It’s no secret there exist a strong anti-steroidal population and as this “anti” feeling is often so emotionally based it can produce some laughable claims. If you’ve been around the performance enhancing game for any length of time you’re familiar with all the names and acronyms so this will probably make you laugh. Yes, there are a few street names for steroids such as juice or roids but those are some very generic terms and really don’t point to anything specific. We went to a handful of the anti-steroid websites so desperate to paint anabolic hormones in a bad light and they have made up their own street names for steroids that are quite humorous and they include “Pumpers, Gym Candy, Arnolds, Stackers, Balls and Bulls, A’s, Weight Trainers.” “Weight Trainers” are you serious, Arnolds? If that didn’t make you laugh a little then you don’t have a sense of humor but the sad truth is these websites are real and many of them are funded by your government.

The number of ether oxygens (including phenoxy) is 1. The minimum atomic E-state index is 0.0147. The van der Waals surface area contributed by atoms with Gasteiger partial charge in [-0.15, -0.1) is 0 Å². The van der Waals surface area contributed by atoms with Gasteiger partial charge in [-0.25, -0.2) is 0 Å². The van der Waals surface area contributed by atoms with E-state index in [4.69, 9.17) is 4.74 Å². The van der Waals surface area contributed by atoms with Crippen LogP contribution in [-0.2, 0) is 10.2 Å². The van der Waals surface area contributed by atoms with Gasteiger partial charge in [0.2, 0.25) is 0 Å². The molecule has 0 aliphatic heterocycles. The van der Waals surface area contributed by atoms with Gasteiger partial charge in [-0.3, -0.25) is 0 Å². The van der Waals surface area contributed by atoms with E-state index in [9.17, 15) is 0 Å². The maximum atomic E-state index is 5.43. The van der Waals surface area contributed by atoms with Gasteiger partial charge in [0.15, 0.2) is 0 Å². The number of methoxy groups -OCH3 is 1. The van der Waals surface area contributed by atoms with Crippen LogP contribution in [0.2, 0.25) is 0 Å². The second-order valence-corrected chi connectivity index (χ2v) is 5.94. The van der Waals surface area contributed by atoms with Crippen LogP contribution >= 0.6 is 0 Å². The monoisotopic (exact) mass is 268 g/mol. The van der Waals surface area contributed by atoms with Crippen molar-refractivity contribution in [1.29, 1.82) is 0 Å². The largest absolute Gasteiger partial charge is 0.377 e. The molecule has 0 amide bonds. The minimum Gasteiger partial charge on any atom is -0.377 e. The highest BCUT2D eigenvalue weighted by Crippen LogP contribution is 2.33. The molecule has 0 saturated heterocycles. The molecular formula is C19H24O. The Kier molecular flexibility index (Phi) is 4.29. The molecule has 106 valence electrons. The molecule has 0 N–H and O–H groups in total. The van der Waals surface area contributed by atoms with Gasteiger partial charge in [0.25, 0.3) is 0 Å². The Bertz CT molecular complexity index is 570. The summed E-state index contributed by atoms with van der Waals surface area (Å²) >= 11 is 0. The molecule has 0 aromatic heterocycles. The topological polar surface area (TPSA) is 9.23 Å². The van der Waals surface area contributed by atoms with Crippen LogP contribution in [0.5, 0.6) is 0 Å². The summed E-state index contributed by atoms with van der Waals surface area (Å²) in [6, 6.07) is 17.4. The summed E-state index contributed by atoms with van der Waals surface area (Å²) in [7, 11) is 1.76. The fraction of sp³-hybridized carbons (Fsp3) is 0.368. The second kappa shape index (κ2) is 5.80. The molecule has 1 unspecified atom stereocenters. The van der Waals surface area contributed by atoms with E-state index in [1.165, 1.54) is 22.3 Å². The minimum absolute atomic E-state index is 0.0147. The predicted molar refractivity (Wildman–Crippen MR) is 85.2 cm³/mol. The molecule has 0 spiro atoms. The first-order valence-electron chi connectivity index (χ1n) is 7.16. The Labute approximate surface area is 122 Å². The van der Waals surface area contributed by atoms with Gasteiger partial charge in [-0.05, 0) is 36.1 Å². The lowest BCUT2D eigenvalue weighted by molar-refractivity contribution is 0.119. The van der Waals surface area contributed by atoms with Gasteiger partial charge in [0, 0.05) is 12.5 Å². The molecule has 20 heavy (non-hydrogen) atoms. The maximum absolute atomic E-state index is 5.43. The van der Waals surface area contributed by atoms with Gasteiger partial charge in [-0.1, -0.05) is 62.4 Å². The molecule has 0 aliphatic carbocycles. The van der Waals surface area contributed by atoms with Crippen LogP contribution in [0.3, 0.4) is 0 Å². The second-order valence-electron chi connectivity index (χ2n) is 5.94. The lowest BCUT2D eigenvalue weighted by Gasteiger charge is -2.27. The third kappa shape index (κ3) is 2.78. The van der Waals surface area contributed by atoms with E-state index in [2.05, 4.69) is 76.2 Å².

Winstrol is a brand name of the synthetic anabolic steroid, stanozolol. Although no longer available in the . under the name of Winstrol, generic versions of stanozolol can still be found. Stanozolol is similar to testosterone and commonly used by veterinarians on debilitated animals (especially dogs and horses) to improve muscle growth, trigger red blood cell production, increase bone density and enhance appetite. It's approved by the . Food and Drug Administration (FDA) for treating anemia and hereditary angioedema (swelling of blood vessels) in people, although a prescription is needed. Winstrol (stanozolol) is a banned performance-enhancing drug, but still used widely by track and field athletes as well as bodybuilders — usually illegally. You should take stanozolol only with the permission and under the care of a physician.